We need Valentine’s Day more than ever
Find someone you love, or even like, and let them know.
The iconic Matterhorn mountain is illuminated by Swiss light artist Gerry Hofstetter.
The iconic Matterhorn mountain is illuminated by Swiss light artist Gerry Hofstetter. [ VALENTIN FLAURAUD | AP ]
Published Feb. 12, 2021|Updated Feb. 12, 2021

Today, like a dozen roses purchased from a gas station, I present the case for Valentine’s Day.

I hereby propose we welcome this ridiculous holiday gratefully this year. At this point in 2020, we had no idea what was ahead. It may have been the last time some of us put on nice clothes and stood shoulder-to-shoulder while trying to make eye contact with a bartender, before remembering this is why we don’t go out on Valentine’s Day.

Folks love to be cynical about Feb. 14, which I can say with authority as a former hostess at the Melting Pot in Clearwater (R.I.P.). My job included upselling guests a single rose and — wait for this time capsule — a chocolate CD. Wearing a mall evening gown with a 6-inch hole for my feet, I shuffled untold lovers to their elegant fondue experience, enveloped in the smell of cheese.

Those were great tip nights! That’s because Valentine’s Day is a cash grab by the Love Industrial Complex. Since it is a minor holiday, we don’t get the day off. That has created a workplace monster, transforming sweet gestures into a performative contest for flower delivery. It makes single people feel as if their hair is made of garlic, and they shall die alone.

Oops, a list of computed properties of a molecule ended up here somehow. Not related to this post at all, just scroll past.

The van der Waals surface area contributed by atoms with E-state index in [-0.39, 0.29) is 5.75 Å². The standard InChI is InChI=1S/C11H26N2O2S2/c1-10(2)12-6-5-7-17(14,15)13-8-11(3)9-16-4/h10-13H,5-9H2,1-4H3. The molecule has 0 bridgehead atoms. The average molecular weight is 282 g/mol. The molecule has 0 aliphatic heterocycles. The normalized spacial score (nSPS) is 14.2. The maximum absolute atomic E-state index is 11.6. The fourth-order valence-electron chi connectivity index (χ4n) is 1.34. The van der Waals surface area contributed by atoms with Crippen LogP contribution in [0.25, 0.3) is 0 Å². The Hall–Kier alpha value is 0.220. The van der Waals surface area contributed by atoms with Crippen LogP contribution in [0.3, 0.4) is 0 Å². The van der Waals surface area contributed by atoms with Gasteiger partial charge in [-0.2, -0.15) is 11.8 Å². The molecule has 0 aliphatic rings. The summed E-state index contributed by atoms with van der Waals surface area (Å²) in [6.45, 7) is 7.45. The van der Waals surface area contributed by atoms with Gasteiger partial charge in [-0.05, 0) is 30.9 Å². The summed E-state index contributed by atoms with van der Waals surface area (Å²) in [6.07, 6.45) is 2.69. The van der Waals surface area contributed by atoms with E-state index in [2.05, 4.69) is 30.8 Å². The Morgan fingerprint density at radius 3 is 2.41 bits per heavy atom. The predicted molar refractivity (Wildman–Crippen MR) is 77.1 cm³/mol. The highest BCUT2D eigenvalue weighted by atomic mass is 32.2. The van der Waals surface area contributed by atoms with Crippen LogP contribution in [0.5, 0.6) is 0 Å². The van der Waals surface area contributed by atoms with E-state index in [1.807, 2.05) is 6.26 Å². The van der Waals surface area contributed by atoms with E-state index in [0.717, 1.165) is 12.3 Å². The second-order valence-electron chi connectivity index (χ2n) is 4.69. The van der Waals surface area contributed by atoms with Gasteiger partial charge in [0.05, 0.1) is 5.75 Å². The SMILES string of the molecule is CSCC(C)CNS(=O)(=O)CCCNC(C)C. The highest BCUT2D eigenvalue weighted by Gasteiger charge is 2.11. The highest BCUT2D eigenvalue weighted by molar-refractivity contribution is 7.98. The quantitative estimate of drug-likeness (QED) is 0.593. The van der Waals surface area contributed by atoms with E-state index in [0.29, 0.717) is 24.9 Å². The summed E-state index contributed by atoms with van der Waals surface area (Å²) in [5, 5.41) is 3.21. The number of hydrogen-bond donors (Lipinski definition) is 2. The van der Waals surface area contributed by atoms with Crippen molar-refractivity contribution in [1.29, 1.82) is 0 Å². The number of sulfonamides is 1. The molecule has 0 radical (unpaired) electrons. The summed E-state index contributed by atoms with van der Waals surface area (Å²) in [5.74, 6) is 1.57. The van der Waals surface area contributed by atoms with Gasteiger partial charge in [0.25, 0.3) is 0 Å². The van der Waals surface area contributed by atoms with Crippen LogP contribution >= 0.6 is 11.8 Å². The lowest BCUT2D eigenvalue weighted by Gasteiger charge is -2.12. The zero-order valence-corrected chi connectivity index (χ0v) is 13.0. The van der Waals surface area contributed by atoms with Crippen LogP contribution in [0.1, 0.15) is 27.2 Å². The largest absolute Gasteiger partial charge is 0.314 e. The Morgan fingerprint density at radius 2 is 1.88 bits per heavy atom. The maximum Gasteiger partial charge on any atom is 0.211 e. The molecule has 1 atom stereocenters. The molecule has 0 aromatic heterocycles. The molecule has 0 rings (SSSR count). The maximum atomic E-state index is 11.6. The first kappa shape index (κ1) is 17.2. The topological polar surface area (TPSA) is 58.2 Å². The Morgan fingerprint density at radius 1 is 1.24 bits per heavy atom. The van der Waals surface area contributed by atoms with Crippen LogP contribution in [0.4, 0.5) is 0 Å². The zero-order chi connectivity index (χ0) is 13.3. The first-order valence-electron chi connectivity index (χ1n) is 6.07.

If you dive into the actual history of Valentine’s Day, you will learn, like many things we do on autopilot, it has nothing to do with anything. Several stories involve martyrdom, prison, a blind daughter, a Roman purification festival, something about a she-wolf, Chaucer and the words “Volantynys day, whan euery bryd comyth there to chese his make.” Try that on your next card!

Okay, I have devoted half this column to the downsides of Valentine’s Day, so it’s time to switch gears. I came here to stand up for it, not say “Gerald is a hot mess, but he means well.”

Perhaps because of its absurdities, I’ve always loved Valentine’s Day. It’s over the top. It’s carte blanche to power-clash pink and red, to eat sweets and drink wine. The mascot is a baby with a weapon.

Related: What will a pandemic Valentine's Day look like in Tampa Bay?

And in These Difficult Times™, no one is happy about anything. I’m not happy, you’re not happy, we’re not happy! Sure, we may have fleeting moments, glass-half-full attempts, but then someone shows up shirtless in a Viking helmet or runs around the Super Bowl in a thong, and we all hunker down and furrow. My brows are furrowed right now!

I am tired of being mad; aren’t you?

To be clear, I’m not suggesting everyone cram into the Melting Pot this year. But, please, find someone to love. At the least, find someone to like. It doesn’t have to be a spouse or a partner. It can be a child, a friend, a parent, a dog. It can be a cashier, nurse, delivery driver, stranger with a cool tattoo.

Give that person a little card, a piece of candy, a flower. Cut a heart out of construction paper. Write a lovely email, send a thoughtful text.

Remember to love yourself, too. Thank yourself for the sacrifices, the wisdom, your own personal Roman purification process. And whatever you do, buy yourself chocolate when it goes on sale Monday. You, friends, are worth it.

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